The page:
Master Keaton Vol. #7 (of 8) (Mania.com)
Review Date: Monday, May 17, 2004
Release Date: Tuesday, June 08, 2004
What They Say
From Europe to Japan, Keaton's family matters drag him in between his father and a strange woman then leads to memories of his childhood in Cornwall. To avoid those troubles, Keaton explores more dangerous paths while investigating suspicious murders and terrorists across Europe. As usual, Keaton's skills will be put to the test to uncover the truth, but while he's in be recovering from a broken leg, his daughter Yuriko will use skills of her own to track down a purse-snatcher in London!
Keaton comes back for another five episodes that cover both the present and the past for many people, Keaton included.
For our primary viewing session, we listened to this show in its original language of Japanese. Though a fairly recent show, the stereo mix here is pretty simple with little in the way of depth or directionality. Dialogue is nice and clear throughout it and we had no issues with distortions or dropouts.
Originally airing way back in 1999, this show has a much older feel to it with its look and style, giving first impression of it being at least a decade older. There's a good side and a bad side to this. The good side is that it really serves the shows distinctive style well, giving it that world weary feel yet at the same time showcasing it nicely. The downside is that there is a lot aliasing going on here, though thankfully it continues to be less with each volume.
The cover changed a bit with this release now that the Geneon logo is on it, and we get a small black band across the top that lists both names and the DVD logo. The actual artwork itself is another of the Keaton headshots but with the backdrop of the ruins of an ancient city at night from one of the episodes on this volume. The back cover provides a short series premise and then lists the five episodes on the disc by title and episode number while giving a one or two line rundown of the story. The discs features and production information is clearly listed, though a bit small in font. The insert provides another headshot of Keaton while taking the style of the back cover and providing shots from each episode and their respective chapter listings.
My favorite menu designers are back again here, with Nightjar providing a great subtle menu that has the front cover image of Keaton with a world map behind him to the mixed colors and waving British flag all while playing a few moments worth of some of the instrumental music from the show. The menus are nicely laid out with excellent access times and very fast loading menus.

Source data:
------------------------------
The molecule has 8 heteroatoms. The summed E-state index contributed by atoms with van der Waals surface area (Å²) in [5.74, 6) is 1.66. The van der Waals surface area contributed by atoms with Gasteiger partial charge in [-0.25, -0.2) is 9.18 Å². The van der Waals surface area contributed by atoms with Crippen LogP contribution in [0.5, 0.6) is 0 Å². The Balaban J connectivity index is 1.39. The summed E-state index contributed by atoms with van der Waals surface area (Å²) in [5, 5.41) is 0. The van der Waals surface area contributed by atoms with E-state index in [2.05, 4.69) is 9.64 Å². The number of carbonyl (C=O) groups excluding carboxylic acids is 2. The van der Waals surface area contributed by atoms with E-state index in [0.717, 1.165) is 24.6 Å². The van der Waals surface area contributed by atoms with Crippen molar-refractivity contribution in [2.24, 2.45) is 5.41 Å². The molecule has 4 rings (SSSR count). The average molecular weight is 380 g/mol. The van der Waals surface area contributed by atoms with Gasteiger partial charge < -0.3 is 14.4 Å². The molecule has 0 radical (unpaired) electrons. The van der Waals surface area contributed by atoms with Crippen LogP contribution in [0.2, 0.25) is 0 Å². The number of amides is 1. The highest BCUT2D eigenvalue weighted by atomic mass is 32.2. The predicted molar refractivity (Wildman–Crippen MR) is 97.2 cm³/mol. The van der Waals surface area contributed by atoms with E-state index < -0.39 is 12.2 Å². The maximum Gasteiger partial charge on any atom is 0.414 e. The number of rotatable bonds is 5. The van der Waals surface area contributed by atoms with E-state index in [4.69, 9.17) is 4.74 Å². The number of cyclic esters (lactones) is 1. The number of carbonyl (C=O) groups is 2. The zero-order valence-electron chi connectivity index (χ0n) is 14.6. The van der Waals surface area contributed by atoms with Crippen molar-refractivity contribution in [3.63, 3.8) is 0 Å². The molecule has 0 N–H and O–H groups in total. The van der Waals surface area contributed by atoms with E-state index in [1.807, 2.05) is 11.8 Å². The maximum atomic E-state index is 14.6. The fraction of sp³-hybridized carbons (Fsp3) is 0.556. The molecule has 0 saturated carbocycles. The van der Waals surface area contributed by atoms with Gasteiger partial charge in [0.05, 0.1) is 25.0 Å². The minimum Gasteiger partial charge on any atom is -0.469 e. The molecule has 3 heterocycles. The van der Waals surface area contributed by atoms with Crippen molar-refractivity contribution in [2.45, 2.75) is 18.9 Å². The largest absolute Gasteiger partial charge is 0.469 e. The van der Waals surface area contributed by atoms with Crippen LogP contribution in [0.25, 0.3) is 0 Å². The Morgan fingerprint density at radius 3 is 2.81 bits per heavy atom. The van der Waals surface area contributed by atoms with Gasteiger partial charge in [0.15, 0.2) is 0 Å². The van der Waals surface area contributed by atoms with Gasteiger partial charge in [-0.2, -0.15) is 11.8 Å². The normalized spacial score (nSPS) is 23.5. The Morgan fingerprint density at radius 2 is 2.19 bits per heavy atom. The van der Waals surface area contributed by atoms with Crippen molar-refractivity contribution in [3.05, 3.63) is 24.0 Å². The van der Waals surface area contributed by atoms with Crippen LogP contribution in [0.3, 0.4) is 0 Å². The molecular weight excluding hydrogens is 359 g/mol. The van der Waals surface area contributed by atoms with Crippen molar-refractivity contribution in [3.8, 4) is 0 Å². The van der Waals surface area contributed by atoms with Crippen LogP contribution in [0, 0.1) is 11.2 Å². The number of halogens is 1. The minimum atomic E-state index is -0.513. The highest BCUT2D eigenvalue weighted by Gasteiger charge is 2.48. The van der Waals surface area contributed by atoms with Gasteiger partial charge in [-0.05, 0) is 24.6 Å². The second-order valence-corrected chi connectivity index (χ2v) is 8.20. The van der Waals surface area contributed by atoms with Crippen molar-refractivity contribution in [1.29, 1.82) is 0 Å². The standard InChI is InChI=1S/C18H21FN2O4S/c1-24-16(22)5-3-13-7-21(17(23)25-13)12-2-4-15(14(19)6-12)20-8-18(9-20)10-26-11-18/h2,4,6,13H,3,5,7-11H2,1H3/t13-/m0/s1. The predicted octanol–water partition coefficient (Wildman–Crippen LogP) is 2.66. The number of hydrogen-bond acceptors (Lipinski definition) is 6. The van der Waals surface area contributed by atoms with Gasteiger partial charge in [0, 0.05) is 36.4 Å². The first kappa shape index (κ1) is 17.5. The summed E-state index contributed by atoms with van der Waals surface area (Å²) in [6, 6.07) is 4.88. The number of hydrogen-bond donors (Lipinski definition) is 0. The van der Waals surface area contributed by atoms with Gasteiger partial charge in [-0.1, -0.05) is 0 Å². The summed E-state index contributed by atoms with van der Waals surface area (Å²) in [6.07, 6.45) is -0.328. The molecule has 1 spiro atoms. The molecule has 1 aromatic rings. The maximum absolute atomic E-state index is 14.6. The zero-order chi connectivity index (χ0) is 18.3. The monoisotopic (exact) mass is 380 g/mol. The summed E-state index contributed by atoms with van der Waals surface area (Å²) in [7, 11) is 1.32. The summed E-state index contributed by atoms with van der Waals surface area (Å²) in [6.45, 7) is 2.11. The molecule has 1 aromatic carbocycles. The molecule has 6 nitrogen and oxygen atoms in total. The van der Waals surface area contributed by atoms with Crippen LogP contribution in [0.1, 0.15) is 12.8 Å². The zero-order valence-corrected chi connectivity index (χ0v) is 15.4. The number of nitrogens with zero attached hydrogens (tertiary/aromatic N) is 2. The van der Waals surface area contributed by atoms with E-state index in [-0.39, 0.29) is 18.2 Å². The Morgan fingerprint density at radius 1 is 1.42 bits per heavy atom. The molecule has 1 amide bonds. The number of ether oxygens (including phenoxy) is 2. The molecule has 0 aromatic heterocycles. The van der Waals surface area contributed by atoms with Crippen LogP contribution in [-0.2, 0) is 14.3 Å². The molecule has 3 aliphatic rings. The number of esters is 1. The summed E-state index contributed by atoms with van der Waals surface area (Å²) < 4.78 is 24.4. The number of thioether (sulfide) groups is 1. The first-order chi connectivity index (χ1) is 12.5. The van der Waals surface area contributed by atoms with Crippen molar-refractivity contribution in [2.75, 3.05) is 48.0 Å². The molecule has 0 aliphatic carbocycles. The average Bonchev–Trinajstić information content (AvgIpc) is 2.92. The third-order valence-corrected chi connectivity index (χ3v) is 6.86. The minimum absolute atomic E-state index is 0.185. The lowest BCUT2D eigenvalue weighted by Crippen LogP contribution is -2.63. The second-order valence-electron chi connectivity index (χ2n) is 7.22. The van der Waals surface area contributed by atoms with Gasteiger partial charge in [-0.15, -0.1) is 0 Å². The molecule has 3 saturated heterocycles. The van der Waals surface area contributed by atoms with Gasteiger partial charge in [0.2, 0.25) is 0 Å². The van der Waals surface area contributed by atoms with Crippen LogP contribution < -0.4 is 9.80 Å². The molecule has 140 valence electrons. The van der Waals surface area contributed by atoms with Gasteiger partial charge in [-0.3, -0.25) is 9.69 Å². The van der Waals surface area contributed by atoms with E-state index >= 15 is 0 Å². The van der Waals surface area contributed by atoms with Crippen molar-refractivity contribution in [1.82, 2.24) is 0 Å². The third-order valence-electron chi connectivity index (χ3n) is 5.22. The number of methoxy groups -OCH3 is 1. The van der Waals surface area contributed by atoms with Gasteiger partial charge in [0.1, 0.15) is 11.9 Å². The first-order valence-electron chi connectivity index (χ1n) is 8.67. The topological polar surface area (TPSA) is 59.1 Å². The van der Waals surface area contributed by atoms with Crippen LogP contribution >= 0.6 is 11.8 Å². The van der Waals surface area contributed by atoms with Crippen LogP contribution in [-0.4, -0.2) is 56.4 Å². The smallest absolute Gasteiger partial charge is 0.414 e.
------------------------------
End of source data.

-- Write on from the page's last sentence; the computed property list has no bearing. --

Content: (please note that content portions of a review may contain spoilers)
As we get deeper into the OVA releases of the series, the stories aren't changing to anything we haven't seen before in a sense. The shift over to the OVAs hasn't lead to darker or more violent episodes or storylines that cross into uncharted territory, rather we're still getting the same good solid stories we've been getting all along.
The five tales here all vary in what's being told and we do get five very engaging stories, though some are obviously better than others. But with the kind of style used here, there are plenty of reasons people have a lot of favorites that others don't care for since each episode really does touch on such different facets of life out there and will speak to some people more than others. One of the things that does shine through again with these episodes is the continued use of Germany and it's stories relating to the Berlin Wall that have happened over the years. I continue to find these fascinating and it's just plainly obvious that there's no end to the variety of them that have yet to be told.
This is one of the key properties of the first story where Keaton is hired on to investigate the death of an elderly man's friend as the circumstances are a bit suspect. The man had been walking home with his groceries and then had a heart attack while walking through the doorway to his flat. As Keaton investigates, he comes across more and more information about the actual events and who saw what. That's generally a troubling area to begin with since peoples experiences are colored by time and other events, but Keaton manages to put together a reasonable idea of what happened. The history of the two men starts to become revealed and it highlights not only why his friend was killed but also why he himself is now targeted.